Role of glycolysis for intestinal inflammation and carcinogenesis

Main Article Content

Jacob Hamm
Kenneth Klischies
Nina Sommer
Philip Rosenstiel
Felix Sommer

Abstract

Purpose/Objectives: Hexokinase (HK) catalyzes the first step of glycolysis and thereby determines the total glycolysis rate. HK and glycolysis are important for inflammation and carcinogenesis. Immune and cancer cells have elevated HK levels and an increased glycolysis rate to fuel their energetic demand. Inhibition of HK in cancer cells is protective. We showed previously that the microbiome modulates HK expression [1] and activity in intestinal epithelial cells (IECs). Now, we aim to test whether ablation of HK in the intestine protects from inflammation and colon cancer and whether modulation of HK through the microbiota could be a novel therapeutic option.


Materials/Methods: To that end, we generated HK-IEC mice lacking HK specifically in IECs and subjected them to experimental models of intestinal inflammation (dextran sulfate sodium, DSS) or colitis-associated carcinogenesis (azoxymethane-DSS, AOM-DSS). We also analysed the microbiome composition using 16S amplicon sequencing and transcriptional responses using RNA sequencing. We investigated the regulatory function of specific bacteria on HK using gnotobiotic mouse models and in vitro stimulation experiments. Finally, we investigated HK expression in patients with intestinal inflammation and colon cancer.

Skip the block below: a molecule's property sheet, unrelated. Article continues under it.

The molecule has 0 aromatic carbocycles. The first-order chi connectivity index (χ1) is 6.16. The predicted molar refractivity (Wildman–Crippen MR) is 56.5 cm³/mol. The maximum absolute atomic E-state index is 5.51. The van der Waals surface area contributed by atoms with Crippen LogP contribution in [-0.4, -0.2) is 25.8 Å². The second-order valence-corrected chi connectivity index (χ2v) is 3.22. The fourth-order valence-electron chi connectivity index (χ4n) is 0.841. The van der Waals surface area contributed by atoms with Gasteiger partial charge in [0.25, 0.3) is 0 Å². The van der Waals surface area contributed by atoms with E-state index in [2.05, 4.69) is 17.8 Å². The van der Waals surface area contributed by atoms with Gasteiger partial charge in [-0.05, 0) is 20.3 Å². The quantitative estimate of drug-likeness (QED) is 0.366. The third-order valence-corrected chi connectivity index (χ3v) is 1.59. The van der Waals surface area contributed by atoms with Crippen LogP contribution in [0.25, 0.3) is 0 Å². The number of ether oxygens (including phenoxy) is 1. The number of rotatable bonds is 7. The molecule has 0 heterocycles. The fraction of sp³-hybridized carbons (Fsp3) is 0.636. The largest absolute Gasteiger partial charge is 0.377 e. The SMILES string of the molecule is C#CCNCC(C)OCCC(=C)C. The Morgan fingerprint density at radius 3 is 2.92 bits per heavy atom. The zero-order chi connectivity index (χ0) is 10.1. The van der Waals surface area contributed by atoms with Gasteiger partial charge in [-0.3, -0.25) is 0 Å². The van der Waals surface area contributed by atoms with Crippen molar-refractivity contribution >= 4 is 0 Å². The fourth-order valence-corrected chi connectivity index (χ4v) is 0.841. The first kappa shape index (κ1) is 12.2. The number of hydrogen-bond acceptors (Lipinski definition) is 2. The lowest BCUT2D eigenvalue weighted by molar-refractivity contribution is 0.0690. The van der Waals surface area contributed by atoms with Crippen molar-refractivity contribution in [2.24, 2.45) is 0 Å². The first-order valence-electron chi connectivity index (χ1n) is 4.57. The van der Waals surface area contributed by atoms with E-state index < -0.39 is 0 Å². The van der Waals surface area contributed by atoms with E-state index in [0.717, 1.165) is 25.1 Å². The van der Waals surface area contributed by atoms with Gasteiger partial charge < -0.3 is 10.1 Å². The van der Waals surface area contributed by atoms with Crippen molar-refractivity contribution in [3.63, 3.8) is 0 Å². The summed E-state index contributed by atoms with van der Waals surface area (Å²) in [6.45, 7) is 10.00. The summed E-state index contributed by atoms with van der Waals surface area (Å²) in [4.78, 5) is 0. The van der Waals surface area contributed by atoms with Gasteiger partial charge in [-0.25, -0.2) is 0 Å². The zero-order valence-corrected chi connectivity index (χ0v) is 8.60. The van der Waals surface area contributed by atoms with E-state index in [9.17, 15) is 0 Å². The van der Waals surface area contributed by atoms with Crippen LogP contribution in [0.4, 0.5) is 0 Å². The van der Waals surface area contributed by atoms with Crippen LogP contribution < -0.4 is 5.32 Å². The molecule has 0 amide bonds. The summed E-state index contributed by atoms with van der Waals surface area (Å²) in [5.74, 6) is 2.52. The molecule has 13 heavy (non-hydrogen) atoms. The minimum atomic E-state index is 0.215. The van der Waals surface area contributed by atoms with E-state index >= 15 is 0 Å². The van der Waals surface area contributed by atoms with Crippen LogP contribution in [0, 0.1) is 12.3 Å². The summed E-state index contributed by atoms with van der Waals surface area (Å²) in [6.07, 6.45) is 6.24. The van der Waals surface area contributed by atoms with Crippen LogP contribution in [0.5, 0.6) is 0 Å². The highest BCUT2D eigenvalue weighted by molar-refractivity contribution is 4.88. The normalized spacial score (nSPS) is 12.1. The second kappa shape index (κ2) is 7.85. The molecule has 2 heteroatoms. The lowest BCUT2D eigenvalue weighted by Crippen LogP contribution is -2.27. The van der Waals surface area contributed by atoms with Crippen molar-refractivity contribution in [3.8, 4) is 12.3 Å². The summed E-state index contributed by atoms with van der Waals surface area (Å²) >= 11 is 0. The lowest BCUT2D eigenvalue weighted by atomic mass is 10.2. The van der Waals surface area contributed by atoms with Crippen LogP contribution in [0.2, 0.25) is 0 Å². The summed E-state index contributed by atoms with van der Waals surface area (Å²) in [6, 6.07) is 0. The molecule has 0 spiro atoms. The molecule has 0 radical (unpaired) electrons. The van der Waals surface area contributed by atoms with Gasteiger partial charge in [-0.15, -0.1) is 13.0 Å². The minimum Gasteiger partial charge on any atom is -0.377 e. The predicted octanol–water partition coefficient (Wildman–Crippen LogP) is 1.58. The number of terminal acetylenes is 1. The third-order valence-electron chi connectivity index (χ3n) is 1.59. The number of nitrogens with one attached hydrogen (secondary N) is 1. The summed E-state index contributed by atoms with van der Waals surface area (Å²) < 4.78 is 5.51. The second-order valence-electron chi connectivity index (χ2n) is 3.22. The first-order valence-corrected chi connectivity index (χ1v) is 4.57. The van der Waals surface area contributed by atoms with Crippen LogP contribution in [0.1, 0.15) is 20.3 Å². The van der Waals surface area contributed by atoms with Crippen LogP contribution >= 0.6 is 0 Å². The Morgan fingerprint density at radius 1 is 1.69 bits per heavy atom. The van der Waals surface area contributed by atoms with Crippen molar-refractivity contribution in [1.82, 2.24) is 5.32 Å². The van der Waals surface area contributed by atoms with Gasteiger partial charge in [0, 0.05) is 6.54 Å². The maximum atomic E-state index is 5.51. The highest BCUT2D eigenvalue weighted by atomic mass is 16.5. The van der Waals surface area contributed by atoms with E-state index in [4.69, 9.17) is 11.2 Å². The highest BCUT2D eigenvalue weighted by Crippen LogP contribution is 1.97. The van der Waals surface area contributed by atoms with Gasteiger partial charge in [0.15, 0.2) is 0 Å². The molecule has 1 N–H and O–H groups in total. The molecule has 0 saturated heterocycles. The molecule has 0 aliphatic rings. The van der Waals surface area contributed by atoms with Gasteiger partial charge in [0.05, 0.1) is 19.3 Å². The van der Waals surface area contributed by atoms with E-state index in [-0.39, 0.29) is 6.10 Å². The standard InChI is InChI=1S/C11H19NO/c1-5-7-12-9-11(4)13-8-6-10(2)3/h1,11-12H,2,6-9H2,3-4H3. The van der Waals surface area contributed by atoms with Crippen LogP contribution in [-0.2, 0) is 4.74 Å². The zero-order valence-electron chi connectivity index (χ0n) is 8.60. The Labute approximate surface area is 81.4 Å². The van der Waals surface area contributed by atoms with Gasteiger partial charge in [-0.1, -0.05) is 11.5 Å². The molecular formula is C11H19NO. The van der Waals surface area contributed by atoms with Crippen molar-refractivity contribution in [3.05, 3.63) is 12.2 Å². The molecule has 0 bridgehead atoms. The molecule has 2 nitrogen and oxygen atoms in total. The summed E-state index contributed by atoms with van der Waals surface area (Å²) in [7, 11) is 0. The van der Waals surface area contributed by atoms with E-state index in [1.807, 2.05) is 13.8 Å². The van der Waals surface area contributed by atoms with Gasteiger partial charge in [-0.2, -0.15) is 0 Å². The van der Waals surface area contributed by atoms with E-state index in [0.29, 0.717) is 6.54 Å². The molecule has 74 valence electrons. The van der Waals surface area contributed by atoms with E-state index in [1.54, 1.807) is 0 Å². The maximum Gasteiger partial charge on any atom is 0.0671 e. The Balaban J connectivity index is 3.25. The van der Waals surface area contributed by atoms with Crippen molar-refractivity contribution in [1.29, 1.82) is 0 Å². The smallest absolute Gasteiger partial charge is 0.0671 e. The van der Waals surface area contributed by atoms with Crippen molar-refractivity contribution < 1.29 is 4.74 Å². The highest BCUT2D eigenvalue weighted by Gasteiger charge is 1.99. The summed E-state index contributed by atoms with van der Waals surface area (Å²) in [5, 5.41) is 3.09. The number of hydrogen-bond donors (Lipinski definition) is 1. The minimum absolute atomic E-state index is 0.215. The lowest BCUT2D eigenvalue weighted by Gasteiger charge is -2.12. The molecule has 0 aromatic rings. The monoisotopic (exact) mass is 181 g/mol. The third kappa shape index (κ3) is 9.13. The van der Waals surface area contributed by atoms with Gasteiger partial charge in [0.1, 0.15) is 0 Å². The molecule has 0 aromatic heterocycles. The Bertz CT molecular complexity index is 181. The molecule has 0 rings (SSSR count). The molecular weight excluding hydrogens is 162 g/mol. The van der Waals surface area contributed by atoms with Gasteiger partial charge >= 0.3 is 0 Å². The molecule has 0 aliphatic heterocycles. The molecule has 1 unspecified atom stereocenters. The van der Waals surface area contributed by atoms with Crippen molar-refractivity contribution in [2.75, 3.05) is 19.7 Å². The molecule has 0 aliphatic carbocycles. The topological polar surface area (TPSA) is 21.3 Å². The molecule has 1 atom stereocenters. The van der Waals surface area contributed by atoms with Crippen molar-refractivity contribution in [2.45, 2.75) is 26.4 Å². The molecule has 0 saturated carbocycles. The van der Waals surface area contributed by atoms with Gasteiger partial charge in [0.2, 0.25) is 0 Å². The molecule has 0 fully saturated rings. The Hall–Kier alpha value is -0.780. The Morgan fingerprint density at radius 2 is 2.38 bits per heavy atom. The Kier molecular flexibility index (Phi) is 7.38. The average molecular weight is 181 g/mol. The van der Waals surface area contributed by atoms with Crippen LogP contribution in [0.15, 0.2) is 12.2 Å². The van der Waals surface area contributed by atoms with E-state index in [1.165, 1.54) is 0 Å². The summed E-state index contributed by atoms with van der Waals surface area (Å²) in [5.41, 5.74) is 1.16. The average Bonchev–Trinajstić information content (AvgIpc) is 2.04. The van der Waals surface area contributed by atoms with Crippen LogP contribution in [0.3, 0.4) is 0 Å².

Results: HK-IEC mice showed reduced susceptibility to intestinal inflammation. Susceptibility to colitis-associated carcinogenesis is currently being evaluated. We identified specific bacteria and metabolites, which modulate HK expression. Finally, we found that HK is dysregulated during intestinal inflammation and in tumours of colon cancer patients.


Conclusion: Inhibition of epithelial glycolysis protects from acute intestinal inflammation and potentially colitis-associated carcinogenesis. Probiotic administration of HK-regulating bacteria or their modulation via prebiotics might serve as a novel non-invasive approach for inflammation and cancer therapy.


Reference


[1] Sommer, F., I. Nookaew, N. Sommer, P. Fogelstrand, and F. Backhed, Site-specific programming of the host epithelial transcriptome by the gut microbiota. Genome Biol, 2015. 16(1): p. 62. Funded by Deutsche Forschungsgemeinschaft CRC1182 “Evolution and Function of Metaorganisms” and Excellence Cluster 306 “Inflammation at Interfaces”.

Article Details

Section
Section 8: Immunomodulation / Tumor Biology